Starcrossed lovers: Jock Hume, right, in a portrait released by his family after the Titanic sank. Left, Mary Costin in 1915, after her court victory over Andrew Hume, Jock's father
If passengers were divided by class onboard the ship, those distinctions persisted as the bodies were brought ashore in Halifax, Taylor notes. First-class passengers' bodies were transported in caskets to John Snow and Sons Undertakers on Argyle Street. (Forty or so outside embalmers had to be summoned to handle the workload.)

Today, the former mortuary is home to Five Fishermen, an upscale seafood restaurant near the waterfront. As they tote mussel-filled plates from the salad bar past the central wine cage, most patrons are unaware that it once was an elevator used to transport the bodies of Titanic victims for burial prep.

Second- and third-class passengers were transported in body bags to the Mayflower Curling Rink. Because those bodies would not be embalmed, they were literally put on ice at the rink until burial, Taylor says.

Today the building houses an Army-Navy surplus store. Owner Erick Corkum hasn't exploited the Titanic connection, though he has considered "maybe doing a T-shirt. But it's a fine line. You don't want to insult someone."
Jock's father, Andrew Hume, was a
music teacher and considered
himself upwardly mobile

Halifax is no stranger to maritime disaster. In 1917, two ships, one loaded with ammunition, collided in the harbour. The explosion flattened the northern end of the city, killing thousands.

Nor are tragedies uncommon off Nova Scotia, one of Canada's stormiest provinces. The Andrea Gail, the doomed fishing vessel at the eye of The Perfect Storm, came to its end 200 miles or so off this coast.

But it is the Titanic tragedy that resonates with many on his tours, Taylor says. "There's an incredible spirit to the Titanic. One hundred years later, people still want to connect."

Making it personal

They do so by learning the stories of those who died. And there's no better place to hear them than at Fairview Lawn Cemetery. Of 150 Titanic victims buried in three Halifax cemeteries, most are here.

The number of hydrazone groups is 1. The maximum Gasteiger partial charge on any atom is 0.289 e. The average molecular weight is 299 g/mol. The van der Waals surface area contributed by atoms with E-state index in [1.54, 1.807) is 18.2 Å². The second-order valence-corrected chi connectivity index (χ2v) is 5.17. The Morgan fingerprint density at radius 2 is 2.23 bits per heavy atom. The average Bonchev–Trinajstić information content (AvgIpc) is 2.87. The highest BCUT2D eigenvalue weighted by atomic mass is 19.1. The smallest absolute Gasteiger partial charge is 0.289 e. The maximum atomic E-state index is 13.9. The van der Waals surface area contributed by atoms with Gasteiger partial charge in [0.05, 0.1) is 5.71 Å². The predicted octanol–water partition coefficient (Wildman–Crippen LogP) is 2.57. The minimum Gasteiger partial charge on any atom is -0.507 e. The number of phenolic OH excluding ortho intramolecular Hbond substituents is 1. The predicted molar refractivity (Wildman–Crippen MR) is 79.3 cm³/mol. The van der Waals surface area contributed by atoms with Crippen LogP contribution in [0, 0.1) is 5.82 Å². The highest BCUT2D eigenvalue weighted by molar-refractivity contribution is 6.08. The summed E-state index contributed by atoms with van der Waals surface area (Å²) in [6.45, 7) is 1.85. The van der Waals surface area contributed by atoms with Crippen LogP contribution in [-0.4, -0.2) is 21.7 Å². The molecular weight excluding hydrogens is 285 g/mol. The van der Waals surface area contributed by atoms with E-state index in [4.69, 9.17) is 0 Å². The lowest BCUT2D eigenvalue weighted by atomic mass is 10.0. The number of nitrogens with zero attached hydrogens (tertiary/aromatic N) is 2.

They include the clothes presser. The butcher. The assistant boot polisher. The unknown child. There's Luigi Gatti, who ran the ship's a la carte restaurant, and James McGrady, a saloon steward whose body was the last to be recovered.

There is John Law Hume, a violinist in the orchestra. An admirer has left a bouquet of fresh flowers and a poem at his grave on what would have been his 121st birthday.

"People are drawn to him," Taylor says after reading the anonymous heartfelt poem to his tour group. "This young man, 21 years old, who was going to see the world, meet the rich and famous, make a name for himself. And four days after his job on the Titanic started, he's at the bottom of the Atlantic."

Tragedy: This scene from James Cameron's 1997 film Titanic shows the eponymous ship sinking in the seas off Nova Scotia
At Fairview Lawn, third-class passengers are buried next to other third-class passengers; crewmembers' tombstones abut wealthy victims' graves. If they weren't equals in life, they are in death.

"The 100th anniversary is coming up, and you'll be inundated with Titanic stories," Taylor says as he wanders along the straight, white rows of headstones toward the cemetery's exit. "But because you've come here, you've met some of the passengers and the crew."

He pauses and adds, "It's about this time in the tour when I ask if anyone needs grief counselling."

Titanic Treasures, Plus Ship Up for Auction

Living legacy: Mary Costin with her daughter, Johnann, the author's mother
Doomed: The Titanic when she set sail in 1912
Watery tomb: The bow of the Titanic at rest on the bottom of the North Atlantic, about 400 miles southeast of Newfoundland
Mammoth achievement: the Titanic being built in a Belfast shipyard. Jock considered it the ultimate accolade to be chosen to play on the maiden voyage

No comments: